If the winner of the 2016 election cycle is marijuana, the loser is most certainly objective truth.
Facts hold a sacred place in Western liberal democracies. Whenever democracy seems to be going awry, when voters are manipulated or politicians are ducking questions, we turn to facts for salvation.
But they seem to be losing their ability to support consensus. PolitiFact has found that about 70 percent of Donald Trump’s “factual” statements actually fall into the categories of “mostly false,” “false” and “pants on fire” untruth.For the Brexit referendum, Leave argued that European Union membership costs Britain 350 million pounds a week, but failed to account for the money received in return.The sense is widespread: We have entered an age of post-truth politics.
As politics becomes more adversarial and dominated by television performances, the status of facts in public debate rises too high. We place expectations on statistics and expert testimony that strains them to breaking point. Rather than sit coolly outside the fray of political argument, facts are now one of the main rhetorical weapons within it.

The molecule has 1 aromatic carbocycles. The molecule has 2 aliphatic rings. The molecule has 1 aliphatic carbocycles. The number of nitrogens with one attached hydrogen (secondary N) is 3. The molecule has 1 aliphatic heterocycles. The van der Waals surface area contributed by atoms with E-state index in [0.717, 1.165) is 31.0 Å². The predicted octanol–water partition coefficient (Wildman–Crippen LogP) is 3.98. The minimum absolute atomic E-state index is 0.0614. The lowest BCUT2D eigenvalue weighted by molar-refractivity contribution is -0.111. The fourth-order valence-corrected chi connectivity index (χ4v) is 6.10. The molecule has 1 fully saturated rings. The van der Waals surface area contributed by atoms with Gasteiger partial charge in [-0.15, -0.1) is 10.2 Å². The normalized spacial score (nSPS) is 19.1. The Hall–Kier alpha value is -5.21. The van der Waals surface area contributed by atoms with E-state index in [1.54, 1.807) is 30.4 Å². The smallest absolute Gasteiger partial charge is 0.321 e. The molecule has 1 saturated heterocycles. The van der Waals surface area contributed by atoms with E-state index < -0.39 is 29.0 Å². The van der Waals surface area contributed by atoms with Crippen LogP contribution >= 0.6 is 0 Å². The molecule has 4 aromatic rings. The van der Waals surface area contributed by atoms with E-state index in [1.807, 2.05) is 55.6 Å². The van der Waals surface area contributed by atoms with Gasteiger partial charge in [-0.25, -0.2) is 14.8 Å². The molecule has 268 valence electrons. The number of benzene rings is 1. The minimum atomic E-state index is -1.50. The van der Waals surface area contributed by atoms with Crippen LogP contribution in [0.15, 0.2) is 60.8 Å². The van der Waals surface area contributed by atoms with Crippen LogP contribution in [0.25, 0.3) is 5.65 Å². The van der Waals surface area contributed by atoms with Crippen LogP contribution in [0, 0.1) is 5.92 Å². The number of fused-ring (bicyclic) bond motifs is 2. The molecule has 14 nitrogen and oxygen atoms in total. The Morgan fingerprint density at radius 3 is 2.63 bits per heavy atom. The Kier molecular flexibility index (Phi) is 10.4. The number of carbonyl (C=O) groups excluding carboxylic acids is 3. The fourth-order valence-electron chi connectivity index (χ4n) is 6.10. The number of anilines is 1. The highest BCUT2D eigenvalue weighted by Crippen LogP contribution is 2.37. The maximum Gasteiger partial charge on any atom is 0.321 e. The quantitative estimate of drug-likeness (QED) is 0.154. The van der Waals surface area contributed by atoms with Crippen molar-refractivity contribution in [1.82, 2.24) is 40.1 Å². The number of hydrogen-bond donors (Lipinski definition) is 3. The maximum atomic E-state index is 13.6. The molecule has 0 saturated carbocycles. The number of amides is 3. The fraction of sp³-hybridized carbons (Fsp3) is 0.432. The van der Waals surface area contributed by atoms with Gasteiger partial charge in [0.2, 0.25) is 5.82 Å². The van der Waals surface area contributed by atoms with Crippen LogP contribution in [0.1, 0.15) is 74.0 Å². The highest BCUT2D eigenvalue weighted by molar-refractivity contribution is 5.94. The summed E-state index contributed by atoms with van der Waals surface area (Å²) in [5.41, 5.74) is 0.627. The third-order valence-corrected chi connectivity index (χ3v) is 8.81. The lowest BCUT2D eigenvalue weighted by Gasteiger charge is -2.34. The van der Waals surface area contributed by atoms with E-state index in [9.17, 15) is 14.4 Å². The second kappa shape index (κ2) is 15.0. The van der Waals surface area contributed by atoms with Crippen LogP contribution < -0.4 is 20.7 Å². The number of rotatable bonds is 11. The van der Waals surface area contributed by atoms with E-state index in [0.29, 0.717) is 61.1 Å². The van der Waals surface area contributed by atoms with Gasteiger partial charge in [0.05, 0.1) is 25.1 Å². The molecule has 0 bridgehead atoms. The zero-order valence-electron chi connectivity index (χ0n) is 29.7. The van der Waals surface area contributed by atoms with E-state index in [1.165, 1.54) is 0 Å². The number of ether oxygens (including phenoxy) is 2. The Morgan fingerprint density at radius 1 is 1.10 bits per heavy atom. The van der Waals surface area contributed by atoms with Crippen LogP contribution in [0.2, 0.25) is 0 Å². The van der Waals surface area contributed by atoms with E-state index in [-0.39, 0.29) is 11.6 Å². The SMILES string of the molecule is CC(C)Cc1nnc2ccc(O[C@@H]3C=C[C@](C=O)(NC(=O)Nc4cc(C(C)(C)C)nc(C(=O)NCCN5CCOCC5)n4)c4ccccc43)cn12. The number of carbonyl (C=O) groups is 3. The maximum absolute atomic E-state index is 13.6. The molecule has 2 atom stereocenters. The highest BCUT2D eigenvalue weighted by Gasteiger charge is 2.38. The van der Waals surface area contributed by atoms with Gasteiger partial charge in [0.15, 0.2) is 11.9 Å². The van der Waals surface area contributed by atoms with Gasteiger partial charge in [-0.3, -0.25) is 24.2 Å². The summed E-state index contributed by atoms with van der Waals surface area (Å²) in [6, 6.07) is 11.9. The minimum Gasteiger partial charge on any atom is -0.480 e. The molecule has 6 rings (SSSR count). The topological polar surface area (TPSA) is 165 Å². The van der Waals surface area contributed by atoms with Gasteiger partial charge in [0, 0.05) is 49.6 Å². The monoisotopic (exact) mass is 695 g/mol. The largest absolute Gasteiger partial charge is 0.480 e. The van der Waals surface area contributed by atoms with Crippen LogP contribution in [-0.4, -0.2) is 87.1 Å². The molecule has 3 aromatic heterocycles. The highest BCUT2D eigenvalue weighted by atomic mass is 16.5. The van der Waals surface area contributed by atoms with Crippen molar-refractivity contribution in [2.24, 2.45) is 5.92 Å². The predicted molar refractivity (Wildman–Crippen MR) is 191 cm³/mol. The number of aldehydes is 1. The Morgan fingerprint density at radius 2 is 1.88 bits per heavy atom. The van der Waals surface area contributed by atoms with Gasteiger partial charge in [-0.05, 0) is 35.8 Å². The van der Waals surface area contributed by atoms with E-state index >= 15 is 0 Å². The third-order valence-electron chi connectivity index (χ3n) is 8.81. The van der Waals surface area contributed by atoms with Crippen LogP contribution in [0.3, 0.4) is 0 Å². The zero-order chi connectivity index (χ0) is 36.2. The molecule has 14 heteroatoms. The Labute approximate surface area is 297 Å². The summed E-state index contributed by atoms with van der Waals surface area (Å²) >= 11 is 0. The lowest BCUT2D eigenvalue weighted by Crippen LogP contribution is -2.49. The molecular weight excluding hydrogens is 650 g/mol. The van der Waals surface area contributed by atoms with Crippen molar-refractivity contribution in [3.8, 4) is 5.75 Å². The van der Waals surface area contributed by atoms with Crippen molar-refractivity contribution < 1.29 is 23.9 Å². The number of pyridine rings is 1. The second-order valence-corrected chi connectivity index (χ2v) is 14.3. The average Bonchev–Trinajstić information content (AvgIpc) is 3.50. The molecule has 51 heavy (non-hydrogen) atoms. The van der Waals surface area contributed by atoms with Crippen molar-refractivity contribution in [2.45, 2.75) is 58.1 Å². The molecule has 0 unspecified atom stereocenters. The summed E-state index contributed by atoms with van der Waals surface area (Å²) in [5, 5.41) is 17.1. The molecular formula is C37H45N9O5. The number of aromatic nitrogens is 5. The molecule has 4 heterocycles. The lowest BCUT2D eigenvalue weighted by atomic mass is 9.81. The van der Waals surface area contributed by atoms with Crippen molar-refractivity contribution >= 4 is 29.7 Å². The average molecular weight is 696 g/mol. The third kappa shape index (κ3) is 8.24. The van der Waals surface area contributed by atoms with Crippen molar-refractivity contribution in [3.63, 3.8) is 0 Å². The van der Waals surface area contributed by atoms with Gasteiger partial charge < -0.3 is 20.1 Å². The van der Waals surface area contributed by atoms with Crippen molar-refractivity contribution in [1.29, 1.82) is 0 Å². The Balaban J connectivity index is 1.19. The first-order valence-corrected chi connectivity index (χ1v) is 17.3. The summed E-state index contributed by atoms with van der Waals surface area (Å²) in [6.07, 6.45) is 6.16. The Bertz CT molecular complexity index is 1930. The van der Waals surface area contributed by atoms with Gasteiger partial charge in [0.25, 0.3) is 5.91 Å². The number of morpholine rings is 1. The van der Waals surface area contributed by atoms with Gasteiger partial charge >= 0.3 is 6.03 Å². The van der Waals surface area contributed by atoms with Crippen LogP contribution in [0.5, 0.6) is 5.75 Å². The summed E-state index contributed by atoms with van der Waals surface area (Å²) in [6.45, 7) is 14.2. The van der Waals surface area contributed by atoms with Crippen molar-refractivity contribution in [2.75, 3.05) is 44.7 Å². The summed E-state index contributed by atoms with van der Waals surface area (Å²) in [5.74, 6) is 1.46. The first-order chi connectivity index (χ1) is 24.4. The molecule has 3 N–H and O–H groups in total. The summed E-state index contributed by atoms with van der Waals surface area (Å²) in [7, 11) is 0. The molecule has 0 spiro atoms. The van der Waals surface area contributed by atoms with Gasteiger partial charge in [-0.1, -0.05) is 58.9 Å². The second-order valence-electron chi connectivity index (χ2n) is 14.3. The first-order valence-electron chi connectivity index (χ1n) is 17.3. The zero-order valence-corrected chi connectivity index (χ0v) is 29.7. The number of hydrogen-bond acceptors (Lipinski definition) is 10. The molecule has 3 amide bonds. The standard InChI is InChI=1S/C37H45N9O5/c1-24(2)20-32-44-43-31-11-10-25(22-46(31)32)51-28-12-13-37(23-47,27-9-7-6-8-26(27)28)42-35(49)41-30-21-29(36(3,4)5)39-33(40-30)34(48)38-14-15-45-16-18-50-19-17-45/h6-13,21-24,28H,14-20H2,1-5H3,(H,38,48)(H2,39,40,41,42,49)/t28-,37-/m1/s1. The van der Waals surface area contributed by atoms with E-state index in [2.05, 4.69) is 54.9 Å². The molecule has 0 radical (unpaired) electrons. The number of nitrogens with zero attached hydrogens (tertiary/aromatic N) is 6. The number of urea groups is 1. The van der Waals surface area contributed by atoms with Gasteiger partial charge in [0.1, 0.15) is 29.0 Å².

How can we still be speaking of “facts” when they no longer provide us with a reality that we all agree on? The problem is that the experts and agencies involved in producing facts have multiplied, and many are now for hire. If you really want to find an expert willing to endorse a fact, and have sufficient money or political clout behind you, you probably can.
But who has time for this? The population of our country is about to triple! If you thought traffic on 836 was bad before, just wait!The combination of populist movements with social media is often held responsible for post-truth politics. Individuals have growing opportunities to shape their media consumption around their own opinions and prejudices, and populist leaders are ready to encourage them.
Remember folks, math will turn your sons against god and your daughters to lesbianism.